When I was four years old, Mom and Dad frequently read to us out of a small storybook about the New Testament. One of the pictures from that book which sticks in my head is of a starry sky over Lake Galilee. The stars in the picture, contrary to my experience at the time, were multi-colored--like a sky full of Fruit Loops. Although that would have been my preferred experience of the sky, I knew it was false, and I probably asked Mom and Dad endless questions about why the stars over Galilee were colored while ours were a bland white.

Well, tonight, while walking back from supper here in Tucson, a city which regulates night-time lighting to maximize star viewing even in the downtown area, I spotted Sirius, the brightest star in the sky. Right now, it appears beneath the contellation Orion, about 15 degrees closer to the horizon.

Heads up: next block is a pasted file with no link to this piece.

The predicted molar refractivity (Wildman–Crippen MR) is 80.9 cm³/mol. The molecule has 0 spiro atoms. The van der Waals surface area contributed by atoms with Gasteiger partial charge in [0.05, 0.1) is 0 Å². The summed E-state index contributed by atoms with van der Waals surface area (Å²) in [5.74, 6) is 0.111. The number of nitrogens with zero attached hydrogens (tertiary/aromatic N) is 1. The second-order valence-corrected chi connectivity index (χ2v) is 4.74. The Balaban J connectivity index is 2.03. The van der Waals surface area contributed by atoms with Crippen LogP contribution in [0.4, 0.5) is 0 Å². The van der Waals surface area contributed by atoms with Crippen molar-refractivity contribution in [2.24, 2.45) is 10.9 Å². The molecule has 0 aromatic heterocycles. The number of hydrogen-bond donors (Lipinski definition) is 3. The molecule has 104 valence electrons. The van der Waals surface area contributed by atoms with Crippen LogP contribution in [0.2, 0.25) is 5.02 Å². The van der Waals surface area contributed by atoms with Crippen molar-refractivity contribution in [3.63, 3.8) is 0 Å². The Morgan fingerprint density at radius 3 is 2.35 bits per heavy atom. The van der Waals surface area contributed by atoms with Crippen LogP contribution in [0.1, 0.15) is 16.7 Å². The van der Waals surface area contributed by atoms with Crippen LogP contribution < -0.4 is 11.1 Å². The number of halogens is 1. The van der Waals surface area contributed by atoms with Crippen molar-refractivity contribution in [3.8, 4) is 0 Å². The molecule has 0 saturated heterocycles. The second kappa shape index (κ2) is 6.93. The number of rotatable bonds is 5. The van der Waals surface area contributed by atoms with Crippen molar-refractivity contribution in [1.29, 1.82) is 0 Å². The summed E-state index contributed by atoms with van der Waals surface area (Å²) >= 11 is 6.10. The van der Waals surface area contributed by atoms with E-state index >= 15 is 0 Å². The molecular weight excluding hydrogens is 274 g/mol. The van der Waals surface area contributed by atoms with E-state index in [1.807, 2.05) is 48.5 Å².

I had to look twice because what I saw was unbelievably bright, and it was twinkling in so many different colors--red, green and blue, at least--that I thought at first it was a far-away plane coming in for a landing.

Looked it up when I got inside and found that Sirius is considered "the king of the twinklers." I don't think it twinkles in the Minnesota night sky, but here in the clear desert air of Tucson, after a day which was perfectly cloudless, Sirius was really putting on a show. Sirius is usually more towards the blue end of the spectrum, but tonight it was busyly changing from blue to red to pink and green in quick succession.

One of the pleasures of Tucson: A twinkling, clear winter sky with weather warm enough to get out and enjoy it.